Our study showed that high intakes of vegetables and pulses were associated with protection against breast cancer and that this could potentially account for the reduced breast cancer risk observed among vegetarians. A similar protective effect for vegetable consumption was found in a meta-analysis of 14 case-control and 3 cohort studies.31 No protective effect was found in a pooled analysis of data from 7 cohorts32 but, in some, ascertainment of fruit and vegetable intake33, 34 was poor. Moreover, 2 of the cohorts included in this analysis have since reported protective effects for vegetable intake. The inverse trend between NSP intake (a marker of fruit and vegetable consumption) and the odds of breast cancer observed in the present study is also consistent with that from a meta-analysis of case-control studies,35 which reported a weak, but statistically significant, protective association. Several recent studies, not included in the meta-analysis, have found similar statistically significant protective associations with various components of fibre,36–38 crude fibre39 and fibre from vegetables and fruit, but not cereals.40 No association between total dietary fibre intake and subsequent incidence of breast cancer was reported by 2 prospective studies conducted in the US,41, 42 but a weak protective effect was found in a prospective study conducted in Canada.43 Intake of vegetables in Western countries is lower than in South Asian populations. The median intake of total vegetables, including pulses, among the controls in our study was 355 g/day, much higher than in the cohorts included in the pooled analysis (range: 77–226 g/day32). Thus, the lower intake of vegetables and dietary fibre might have reduced the likelihood of finding associations in studies conducted among Western populations. The type of vegetables typically found in South Asian diets is also different from those found in Western diets with a greater preponderance of pulses.
In short, the findings from the present study seem to suggest that lifelong vegetarianism may be associated with a reduction in the risk of breast cancer through its association with a higher intake of vegetables and pulses. Although it is not possible to exclude the possibility that meat abstention may also play a role, the findings provide evidence that a lifelong diet rich in vegetables, such as those typically found in South Asians diets, may be protective against this cancer. Further studies in these populations will help to identify the precise foods and nutrients associated with this protective effect. In the meantime, these findings suggest that women with a diet rich in vegetables may be protecting themselves not only in relation to cardiovascular diseases44 and other (mainly digestive) cancers45 but also in relation to breast cancer.
We thank Mrs. N. Khurana and Mrs. R. Kabawala for their clerical support throughout the study; Dr. T. Kassam-Khamis for allowing us access to her South Asian nutrient database; Ms. B. Peachey and Mrs. H. Nguyen for their help with data entry; and Mrs. D. Lathiga, Mr. J. Gaffney and the late Ms. T. Pierpoint for their help with the home interviews. We are also grateful to staff at the Thames and West Midlands Cancer Registries for allowing us access to their data; the general practitioners who allowed us to interview their patients; the health authorities for their help with GP's patient lists; and all the patients and controls who helped us with the study.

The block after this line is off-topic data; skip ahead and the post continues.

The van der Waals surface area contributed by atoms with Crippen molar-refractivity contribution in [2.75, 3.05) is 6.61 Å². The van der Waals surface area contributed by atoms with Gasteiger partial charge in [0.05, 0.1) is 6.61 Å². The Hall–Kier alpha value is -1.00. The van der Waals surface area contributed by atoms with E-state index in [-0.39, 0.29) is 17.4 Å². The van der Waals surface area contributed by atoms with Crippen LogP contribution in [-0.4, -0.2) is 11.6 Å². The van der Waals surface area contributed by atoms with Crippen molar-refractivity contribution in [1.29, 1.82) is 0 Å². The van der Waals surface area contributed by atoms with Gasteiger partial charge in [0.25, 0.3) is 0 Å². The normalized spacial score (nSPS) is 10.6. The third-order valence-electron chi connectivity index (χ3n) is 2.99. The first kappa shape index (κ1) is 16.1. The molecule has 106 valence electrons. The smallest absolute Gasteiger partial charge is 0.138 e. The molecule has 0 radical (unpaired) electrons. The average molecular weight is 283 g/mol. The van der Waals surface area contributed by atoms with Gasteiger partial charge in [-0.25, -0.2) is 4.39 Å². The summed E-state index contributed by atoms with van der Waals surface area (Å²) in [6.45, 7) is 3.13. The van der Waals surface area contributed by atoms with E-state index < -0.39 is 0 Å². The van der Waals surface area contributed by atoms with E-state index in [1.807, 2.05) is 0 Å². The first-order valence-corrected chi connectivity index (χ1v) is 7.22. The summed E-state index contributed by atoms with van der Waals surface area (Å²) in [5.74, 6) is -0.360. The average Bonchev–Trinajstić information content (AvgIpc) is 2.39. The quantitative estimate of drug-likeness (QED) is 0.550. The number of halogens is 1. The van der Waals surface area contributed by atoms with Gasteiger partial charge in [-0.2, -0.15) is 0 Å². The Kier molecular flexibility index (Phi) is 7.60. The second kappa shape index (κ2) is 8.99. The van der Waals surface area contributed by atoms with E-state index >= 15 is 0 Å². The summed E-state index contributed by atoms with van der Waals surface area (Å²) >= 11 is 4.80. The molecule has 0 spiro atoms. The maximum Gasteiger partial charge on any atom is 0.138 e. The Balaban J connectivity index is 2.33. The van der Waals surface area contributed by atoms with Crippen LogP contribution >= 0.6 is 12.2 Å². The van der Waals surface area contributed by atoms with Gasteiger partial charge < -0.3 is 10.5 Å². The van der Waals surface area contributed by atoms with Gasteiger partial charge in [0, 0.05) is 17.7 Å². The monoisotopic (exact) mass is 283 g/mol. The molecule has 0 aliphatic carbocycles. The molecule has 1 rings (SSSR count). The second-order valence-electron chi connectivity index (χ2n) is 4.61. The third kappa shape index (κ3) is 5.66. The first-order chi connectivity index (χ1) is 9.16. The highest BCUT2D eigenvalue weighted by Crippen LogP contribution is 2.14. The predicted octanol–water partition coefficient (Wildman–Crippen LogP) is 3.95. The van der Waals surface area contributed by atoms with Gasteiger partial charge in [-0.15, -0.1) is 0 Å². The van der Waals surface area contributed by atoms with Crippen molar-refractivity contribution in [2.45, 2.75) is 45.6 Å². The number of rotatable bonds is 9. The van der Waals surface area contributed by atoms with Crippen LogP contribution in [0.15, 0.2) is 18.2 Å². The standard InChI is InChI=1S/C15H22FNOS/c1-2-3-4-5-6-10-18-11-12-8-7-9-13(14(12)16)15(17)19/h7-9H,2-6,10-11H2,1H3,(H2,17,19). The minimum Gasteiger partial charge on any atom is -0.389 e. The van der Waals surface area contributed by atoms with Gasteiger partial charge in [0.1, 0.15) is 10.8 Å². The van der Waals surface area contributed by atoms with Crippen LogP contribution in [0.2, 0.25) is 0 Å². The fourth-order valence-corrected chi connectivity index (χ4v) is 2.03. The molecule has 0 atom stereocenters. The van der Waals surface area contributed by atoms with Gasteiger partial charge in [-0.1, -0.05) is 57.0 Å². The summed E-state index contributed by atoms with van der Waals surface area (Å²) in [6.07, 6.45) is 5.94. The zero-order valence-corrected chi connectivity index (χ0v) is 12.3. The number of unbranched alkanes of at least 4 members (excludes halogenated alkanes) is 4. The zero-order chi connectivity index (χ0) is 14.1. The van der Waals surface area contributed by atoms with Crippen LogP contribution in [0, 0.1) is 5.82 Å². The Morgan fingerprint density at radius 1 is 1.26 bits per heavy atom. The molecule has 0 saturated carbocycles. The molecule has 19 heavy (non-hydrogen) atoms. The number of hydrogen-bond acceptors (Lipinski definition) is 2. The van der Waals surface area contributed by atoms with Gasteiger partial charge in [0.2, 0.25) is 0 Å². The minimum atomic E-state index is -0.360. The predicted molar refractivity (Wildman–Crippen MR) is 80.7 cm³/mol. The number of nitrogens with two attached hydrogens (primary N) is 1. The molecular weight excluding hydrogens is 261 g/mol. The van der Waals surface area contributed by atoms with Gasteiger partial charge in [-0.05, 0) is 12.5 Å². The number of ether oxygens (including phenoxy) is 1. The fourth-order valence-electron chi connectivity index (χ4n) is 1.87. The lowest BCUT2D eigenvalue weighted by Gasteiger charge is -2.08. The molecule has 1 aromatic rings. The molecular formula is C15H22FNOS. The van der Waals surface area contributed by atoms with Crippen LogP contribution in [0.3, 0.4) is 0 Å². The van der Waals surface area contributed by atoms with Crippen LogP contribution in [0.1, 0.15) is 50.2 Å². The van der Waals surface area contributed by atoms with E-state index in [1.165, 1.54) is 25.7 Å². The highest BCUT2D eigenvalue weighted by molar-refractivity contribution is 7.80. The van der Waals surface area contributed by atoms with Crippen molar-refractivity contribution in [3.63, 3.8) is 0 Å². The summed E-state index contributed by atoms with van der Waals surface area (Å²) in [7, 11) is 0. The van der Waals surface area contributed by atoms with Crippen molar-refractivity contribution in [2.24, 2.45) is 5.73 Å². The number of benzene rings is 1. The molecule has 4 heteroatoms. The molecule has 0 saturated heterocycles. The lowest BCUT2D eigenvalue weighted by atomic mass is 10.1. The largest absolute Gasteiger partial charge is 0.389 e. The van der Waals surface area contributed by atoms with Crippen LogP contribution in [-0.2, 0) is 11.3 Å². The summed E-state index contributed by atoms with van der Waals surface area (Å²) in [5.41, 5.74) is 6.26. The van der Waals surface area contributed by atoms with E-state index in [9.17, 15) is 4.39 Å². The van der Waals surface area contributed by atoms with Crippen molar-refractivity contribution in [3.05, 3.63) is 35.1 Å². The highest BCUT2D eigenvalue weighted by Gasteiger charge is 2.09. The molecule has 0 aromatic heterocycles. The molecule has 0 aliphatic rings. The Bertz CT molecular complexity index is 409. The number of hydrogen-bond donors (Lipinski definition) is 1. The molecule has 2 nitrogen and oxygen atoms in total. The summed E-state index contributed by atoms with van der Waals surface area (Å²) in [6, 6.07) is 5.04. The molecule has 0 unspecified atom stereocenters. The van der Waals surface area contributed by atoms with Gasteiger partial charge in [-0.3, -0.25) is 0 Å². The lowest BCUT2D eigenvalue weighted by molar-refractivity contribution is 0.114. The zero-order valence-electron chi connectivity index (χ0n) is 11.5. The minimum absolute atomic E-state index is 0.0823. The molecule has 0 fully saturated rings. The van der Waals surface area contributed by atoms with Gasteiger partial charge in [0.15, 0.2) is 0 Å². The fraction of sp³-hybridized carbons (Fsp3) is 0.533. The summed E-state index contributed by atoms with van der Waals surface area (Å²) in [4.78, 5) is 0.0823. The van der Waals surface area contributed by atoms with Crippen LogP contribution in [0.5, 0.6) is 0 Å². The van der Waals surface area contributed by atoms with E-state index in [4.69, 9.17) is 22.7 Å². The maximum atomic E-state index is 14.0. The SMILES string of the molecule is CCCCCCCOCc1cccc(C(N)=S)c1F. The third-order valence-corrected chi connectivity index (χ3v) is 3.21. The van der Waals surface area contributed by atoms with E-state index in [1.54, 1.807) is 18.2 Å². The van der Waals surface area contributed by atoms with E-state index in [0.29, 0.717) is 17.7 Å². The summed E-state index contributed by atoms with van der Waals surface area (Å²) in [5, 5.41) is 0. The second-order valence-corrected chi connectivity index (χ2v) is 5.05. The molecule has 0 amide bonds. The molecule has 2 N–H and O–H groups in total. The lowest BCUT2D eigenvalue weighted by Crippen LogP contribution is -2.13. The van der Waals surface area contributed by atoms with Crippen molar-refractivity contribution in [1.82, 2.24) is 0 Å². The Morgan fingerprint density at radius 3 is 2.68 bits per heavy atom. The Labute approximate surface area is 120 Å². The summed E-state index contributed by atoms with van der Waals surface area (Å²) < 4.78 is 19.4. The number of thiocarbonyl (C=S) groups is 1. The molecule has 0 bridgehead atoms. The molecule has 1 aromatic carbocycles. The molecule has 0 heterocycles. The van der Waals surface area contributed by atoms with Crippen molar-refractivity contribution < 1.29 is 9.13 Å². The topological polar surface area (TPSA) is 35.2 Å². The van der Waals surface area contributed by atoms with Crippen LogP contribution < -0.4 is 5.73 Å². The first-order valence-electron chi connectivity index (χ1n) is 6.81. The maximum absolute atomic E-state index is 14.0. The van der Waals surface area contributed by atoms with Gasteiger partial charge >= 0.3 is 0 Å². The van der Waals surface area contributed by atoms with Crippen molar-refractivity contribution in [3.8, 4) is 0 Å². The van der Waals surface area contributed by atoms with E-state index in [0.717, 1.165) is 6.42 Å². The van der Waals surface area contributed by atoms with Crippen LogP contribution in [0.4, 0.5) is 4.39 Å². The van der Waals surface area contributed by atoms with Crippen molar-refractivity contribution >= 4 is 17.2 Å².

- 4Ethnicity in the 1991 census, vol 2: The ethnic minority populations of Great Britain. London: HMSO, 1996..
- 10MAFF (Ministry of Agriculture, Fisheries and Food). Food portion sizes, 2nd ed. London: HMSO, 1994.
- 11The dietary and nutritional survey of British adults. London: HMSO, 1990., , , et al.
- 14The composition and nutrient content of foods commonly consumed by South Asians in the UK. London: Aga Khan Health Board for the United Kingdom, 2000., , .
- 15McCance and Widdwson's the composition of foods, 5th ed. Cambridge: Royal Society of Chemistry, 1995., , , et al.
- 16Vegetable dishes: The second supplement to McCance and Widdowson's the composition of foods, 5th edn. Cambridge: Royal Society of Chemistry, 1996., , .
- 17Nutrition Systems. COMP-EAT, version 5. London: Carlson Bengston Consultants Limited.
- 18Statistical methods in cancer research, vol 1: The analysis of case-controls studies. Lyon: International Agency for Research on Cancer, 1980., .
- 19WillettW, ed. Nutritional epidemiology, 2nd ed. Monographs in Epidemiology and Biostatistics, vol 30. Oxford: Oxford University Press, 1998.
- 27Meat and fat consumption and cancer mortality: a study of strict religious orders in Britain. Lancet 1982, I: 946–9..
- 45World Cancer Research Fund, American Institute for Cancer Research Expert Panel. Food, nutrition and the prevention of cancer: a global perspective. Washington, DC: American Institute for Cancer Research, 1997.